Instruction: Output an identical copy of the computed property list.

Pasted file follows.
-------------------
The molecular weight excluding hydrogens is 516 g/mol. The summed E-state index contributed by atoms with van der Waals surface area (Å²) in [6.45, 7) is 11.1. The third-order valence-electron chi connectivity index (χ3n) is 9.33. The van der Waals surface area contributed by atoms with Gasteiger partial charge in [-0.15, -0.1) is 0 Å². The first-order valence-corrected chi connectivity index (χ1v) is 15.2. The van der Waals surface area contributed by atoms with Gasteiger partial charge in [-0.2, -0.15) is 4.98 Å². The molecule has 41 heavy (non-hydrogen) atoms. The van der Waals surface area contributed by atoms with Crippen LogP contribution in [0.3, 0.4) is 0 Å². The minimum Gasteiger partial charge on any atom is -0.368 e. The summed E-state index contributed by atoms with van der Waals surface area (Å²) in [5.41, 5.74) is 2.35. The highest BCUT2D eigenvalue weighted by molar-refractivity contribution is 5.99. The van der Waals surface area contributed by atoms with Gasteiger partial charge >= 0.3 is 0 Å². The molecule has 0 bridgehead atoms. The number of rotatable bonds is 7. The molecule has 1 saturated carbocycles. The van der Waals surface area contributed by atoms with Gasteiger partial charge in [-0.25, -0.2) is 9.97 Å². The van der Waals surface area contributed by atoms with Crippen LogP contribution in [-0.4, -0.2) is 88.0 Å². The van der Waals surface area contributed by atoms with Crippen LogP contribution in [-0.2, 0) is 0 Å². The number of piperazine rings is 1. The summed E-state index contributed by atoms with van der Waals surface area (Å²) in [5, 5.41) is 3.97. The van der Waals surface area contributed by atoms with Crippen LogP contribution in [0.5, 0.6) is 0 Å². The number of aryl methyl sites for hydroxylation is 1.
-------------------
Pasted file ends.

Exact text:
The molecular weight excluding hydrogens is 516 g/mol. The summed E-state index contributed by atoms with van der Waals surface area (Å²) in [6.45, 7) is 11.1. The third-order valence-electron chi connectivity index (χ3n) is 9.33. The van der Waals surface area contributed by atoms with Gasteiger partial charge in [-0.15, -0.1) is 0 Å². The first-order valence-corrected chi connectivity index (χ1v) is 15.2. The van der Waals surface area contributed by atoms with Gasteiger partial charge in [-0.2, -0.15) is 4.98 Å². The molecule has 41 heavy (non-hydrogen) atoms. The van der Waals surface area contributed by atoms with Crippen LogP contribution in [0.3, 0.4) is 0 Å². The minimum Gasteiger partial charge on any atom is -0.368 e. The summed E-state index contributed by atoms with van der Waals surface area (Å²) in [5.41, 5.74) is 2.35. The highest BCUT2D eigenvalue weighted by molar-refractivity contribution is 5.99. The van der Waals surface area contributed by atoms with Gasteiger partial charge >= 0.3 is 0 Å². The molecule has 0 bridgehead atoms. The number of rotatable bonds is 7. The molecule has 1 saturated carbocycles. The van der Waals surface area contributed by atoms with Gasteiger partial charge in [-0.25, -0.2) is 9.97 Å². The van der Waals surface area contributed by atoms with Crippen LogP contribution in [-0.4, -0.2) is 88.0 Å². The van der Waals surface area contributed by atoms with Crippen LogP contribution in [-0.2, 0) is 0 Å². The number of piperazine rings is 1. The summed E-state index contributed by atoms with van der Waals surface area (Å²) in [5, 5.41) is 3.97. The van der Waals surface area contributed by atoms with Crippen LogP contribution in [0.5, 0.6) is 0 Å². The number of aryl methyl sites for hydroxylation is 1.